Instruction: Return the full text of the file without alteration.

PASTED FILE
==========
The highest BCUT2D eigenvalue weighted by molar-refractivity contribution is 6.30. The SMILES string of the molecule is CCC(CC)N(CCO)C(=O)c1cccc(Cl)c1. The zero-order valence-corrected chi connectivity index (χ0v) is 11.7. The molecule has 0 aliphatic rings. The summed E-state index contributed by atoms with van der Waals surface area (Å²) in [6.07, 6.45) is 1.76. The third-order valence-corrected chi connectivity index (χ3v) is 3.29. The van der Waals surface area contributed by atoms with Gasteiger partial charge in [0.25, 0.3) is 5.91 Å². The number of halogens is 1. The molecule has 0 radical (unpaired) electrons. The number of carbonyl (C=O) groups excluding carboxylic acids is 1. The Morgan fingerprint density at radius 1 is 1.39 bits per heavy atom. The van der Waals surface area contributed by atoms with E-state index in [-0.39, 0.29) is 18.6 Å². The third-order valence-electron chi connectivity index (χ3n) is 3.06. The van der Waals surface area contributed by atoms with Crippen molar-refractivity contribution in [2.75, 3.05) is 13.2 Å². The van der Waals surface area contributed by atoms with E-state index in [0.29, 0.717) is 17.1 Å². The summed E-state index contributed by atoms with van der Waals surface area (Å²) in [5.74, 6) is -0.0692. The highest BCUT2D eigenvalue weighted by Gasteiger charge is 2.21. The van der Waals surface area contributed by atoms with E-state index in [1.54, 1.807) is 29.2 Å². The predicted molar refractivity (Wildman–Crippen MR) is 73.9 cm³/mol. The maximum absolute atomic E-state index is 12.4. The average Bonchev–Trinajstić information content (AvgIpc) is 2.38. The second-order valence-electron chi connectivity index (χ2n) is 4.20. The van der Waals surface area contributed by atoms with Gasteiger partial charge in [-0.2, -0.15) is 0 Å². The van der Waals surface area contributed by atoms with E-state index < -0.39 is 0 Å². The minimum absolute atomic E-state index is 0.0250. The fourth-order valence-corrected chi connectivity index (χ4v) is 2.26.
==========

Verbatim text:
The highest BCUT2D eigenvalue weighted by molar-refractivity contribution is 6.30. The SMILES string of the molecule is CCC(CC)N(CCO)C(=O)c1cccc(Cl)c1. The zero-order valence-corrected chi connectivity index (χ0v) is 11.7. The molecule has 0 aliphatic rings. The summed E-state index contributed by atoms with van der Waals surface area (Å²) in [6.07, 6.45) is 1.76. The third-order valence-corrected chi connectivity index (χ3v) is 3.29. The van der Waals surface area contributed by atoms with Gasteiger partial charge in [0.25, 0.3) is 5.91 Å². The number of halogens is 1. The molecule has 0 radical (unpaired) electrons. The number of carbonyl (C=O) groups excluding carboxylic acids is 1. The Morgan fingerprint density at radius 1 is 1.39 bits per heavy atom. The van der Waals surface area contributed by atoms with E-state index in [-0.39, 0.29) is 18.6 Å². The third-order valence-electron chi connectivity index (χ3n) is 3.06. The van der Waals surface area contributed by atoms with Crippen molar-refractivity contribution in [2.75, 3.05) is 13.2 Å². The van der Waals surface area contributed by atoms with E-state index in [0.29, 0.717) is 17.1 Å². The summed E-state index contributed by atoms with van der Waals surface area (Å²) in [5.74, 6) is -0.0692. The highest BCUT2D eigenvalue weighted by Gasteiger charge is 2.21. The van der Waals surface area contributed by atoms with E-state index in [1.54, 1.807) is 29.2 Å². The predicted molar refractivity (Wildman–Crippen MR) is 73.9 cm³/mol. The maximum absolute atomic E-state index is 12.4. The average Bonchev–Trinajstić information content (AvgIpc) is 2.38. The second-order valence-electron chi connectivity index (χ2n) is 4.20. The van der Waals surface area contributed by atoms with Gasteiger partial charge in [-0.2, -0.15) is 0 Å². The van der Waals surface area contributed by atoms with E-state index < -0.39 is 0 Å². The minimum absolute atomic E-state index is 0.0250. The fourth-order valence-corrected chi connectivity index (χ4v) is 2.26.